OpenCogPrime:ConfidenceDecay

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Contextually Adaptive Confidence Decay

PLN is all about uncertain truth values, yet in itself, there is an important kind of uncertainty it doesn't handle explicitly and completely in its standard truth value representations: the decay of information with time.

PLN does have an elegant mechanism for handling this: in the <s,d> formalism for truth values, strength s may remain untouched by time (except as new evidence specifically corrects it), but d may decay over time. So, our confidence in our old observations decreases with time. In the indefinite probability formalism, what this means is that old truth value intervals get wider, but retain the same mean as they had back in the good old days.

But the tricky question is: How fast does this decay happen?

This can be highly context-dependent.

For instance, 20 years ago I learned that the electric guitar is the most popular instrument in the world, and also that there are more bacteria than humans on Earth. The former fact is no longer true (keyboard synthesizers have outpaced electric guitars), but the latter is. And, if you'd asked me 20 years ago which fact would be more likely to become obsolete, I would have answered the former — because I knew particulars of technology would likely change far faster than basic facts of biology.

On a smaller scale, it seems that estimating confidence decay rates for different sorts of knowledge in different contexts is a tractable data mining problem, that can be solved via the system keeping a record of the observed truth values of a random sampling of Atoms as they change over time. (Operationally, this record may be maintained in parallel with the SystemActivityTable and other tables maintained for purposes of effort estimation, attention allocation and credit assignment.) If the truth values of a certain sort of Atom in a certain context change a lot, then the confidence decay rate for Atoms of that sort should be increased.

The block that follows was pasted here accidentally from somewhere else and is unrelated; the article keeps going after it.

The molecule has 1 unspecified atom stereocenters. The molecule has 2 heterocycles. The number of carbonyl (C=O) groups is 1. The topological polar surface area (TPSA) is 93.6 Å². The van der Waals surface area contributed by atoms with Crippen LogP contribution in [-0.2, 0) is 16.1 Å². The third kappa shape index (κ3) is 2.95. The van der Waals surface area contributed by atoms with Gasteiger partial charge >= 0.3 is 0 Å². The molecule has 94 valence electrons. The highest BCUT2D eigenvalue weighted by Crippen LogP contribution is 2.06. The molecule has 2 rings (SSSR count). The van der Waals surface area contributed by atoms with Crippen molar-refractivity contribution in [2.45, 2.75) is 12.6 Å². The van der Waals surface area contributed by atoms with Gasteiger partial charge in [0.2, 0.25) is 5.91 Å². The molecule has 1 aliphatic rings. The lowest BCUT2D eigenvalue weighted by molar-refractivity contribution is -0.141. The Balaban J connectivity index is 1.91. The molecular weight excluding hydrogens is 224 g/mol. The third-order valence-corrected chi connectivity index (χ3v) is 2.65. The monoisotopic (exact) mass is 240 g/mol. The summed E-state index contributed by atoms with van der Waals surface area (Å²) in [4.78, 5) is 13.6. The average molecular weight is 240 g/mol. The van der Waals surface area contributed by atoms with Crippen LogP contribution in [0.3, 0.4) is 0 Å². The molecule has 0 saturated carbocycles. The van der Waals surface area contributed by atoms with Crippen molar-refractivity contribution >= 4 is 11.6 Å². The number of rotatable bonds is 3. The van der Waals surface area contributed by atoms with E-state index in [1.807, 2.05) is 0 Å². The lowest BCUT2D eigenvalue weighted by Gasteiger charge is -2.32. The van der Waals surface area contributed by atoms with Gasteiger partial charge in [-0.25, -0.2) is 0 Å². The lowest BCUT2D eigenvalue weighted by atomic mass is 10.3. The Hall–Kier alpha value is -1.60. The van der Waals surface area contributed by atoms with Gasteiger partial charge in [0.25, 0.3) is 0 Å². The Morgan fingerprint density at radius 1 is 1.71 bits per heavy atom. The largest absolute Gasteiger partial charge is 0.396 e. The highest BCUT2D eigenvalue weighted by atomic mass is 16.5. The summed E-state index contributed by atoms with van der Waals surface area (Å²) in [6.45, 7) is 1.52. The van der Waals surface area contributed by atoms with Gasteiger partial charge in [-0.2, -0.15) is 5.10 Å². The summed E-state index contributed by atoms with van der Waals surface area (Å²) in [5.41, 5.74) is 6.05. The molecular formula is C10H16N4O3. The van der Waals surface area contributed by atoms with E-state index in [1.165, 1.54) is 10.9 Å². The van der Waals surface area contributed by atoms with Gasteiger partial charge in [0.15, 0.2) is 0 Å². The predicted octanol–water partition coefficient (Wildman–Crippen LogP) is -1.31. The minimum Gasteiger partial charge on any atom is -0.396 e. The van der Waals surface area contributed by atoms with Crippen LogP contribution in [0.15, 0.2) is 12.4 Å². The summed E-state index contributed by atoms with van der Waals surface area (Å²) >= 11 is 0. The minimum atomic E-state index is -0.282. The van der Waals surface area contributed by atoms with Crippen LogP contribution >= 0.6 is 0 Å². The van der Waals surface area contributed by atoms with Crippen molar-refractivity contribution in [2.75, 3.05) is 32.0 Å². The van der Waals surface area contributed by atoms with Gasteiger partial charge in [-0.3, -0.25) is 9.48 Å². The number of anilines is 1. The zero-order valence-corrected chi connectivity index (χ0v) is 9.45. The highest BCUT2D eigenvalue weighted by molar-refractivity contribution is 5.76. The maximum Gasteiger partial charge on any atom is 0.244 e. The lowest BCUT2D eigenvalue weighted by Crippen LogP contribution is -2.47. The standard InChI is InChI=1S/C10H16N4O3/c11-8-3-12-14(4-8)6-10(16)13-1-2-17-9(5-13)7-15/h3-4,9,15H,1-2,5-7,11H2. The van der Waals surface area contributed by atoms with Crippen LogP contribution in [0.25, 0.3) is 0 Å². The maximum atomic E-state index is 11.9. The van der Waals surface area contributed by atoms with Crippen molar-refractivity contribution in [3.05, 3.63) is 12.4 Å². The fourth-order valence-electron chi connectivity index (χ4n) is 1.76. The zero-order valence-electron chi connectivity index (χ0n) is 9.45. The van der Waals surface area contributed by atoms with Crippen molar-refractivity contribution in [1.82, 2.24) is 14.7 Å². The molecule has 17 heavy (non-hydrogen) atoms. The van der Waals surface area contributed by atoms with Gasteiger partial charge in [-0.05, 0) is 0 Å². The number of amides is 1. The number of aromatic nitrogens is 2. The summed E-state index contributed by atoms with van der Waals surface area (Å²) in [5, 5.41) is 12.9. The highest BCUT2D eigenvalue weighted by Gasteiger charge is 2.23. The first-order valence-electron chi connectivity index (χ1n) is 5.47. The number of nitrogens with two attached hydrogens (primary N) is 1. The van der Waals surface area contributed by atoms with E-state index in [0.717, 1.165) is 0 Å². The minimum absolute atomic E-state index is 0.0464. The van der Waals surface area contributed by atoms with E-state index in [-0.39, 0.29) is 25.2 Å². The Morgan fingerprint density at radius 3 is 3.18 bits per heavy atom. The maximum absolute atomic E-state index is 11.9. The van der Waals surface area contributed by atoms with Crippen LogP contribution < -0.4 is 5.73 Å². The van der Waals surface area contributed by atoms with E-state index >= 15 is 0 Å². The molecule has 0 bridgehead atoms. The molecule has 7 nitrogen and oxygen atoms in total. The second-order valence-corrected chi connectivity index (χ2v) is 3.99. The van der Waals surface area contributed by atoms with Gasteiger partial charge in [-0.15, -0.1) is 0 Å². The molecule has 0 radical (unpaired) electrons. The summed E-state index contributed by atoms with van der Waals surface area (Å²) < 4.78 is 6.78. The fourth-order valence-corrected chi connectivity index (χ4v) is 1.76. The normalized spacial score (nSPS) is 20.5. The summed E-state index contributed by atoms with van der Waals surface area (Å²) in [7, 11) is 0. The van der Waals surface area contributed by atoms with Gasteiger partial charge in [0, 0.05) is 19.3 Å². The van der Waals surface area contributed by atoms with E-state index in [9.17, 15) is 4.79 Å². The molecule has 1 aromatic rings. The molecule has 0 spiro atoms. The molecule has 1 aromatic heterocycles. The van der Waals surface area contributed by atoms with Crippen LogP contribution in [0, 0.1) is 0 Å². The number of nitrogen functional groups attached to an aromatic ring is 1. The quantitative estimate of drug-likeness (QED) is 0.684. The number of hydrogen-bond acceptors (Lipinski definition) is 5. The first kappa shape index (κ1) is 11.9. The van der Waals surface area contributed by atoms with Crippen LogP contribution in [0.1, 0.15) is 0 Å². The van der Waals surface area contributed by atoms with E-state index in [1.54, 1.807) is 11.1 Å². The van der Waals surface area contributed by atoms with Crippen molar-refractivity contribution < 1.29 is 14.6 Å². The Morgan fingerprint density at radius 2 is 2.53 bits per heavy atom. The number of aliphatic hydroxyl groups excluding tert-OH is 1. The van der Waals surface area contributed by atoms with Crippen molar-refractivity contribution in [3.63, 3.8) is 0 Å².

This can be quantified nicely using the indefinite probabilities framework.

For instance, we can calculate, for a given sort of Atom in a given context, separate b-level credible intervals for the L and U components of the Atom's truth value at time t-r, centered about the corresponding values at time t. (This would be computed by averaging over all t values in the relevant past, where the relevant past is defined as some particular multiple of r; and over a number of Atoms of the same sort in the same context.)

Since historically-estimated credible-intervals won't be available for every exact value of r, interpolation will have to be used between the values calculated for specific values of r.

Also, while separate intervals for L and U would be kept for maximum accuracy, for reasons of pragmatic memory efficiency one might want to maintain only a single number x, considered as the radius of the confidence interval about both L and U. This could be obtained by averaging together the empirically obtained intervals for L and U.

Then, when updating an Atom's truth value based on a new observation, one performs a revision of the old TV with the new, but before doing so, one first widens the interval for the old one by the amounts indicated by the above-mentioned credible intervals.

For instance, if one gets a new observation about A (L_new, U_new), and the prior TV of A (L_old, U_old) is 2 weeks old, then one may calculate that L_old should really be considered as:

(L_old - x, L_old+x)

and U_old should really be considered as:

(U_old - x, U_old + x)

so that (L_new, U_new) should actually be revised with:

(L_old - x, U_old + x)

to get the total:

(L,U)

for the Atom after the new observation.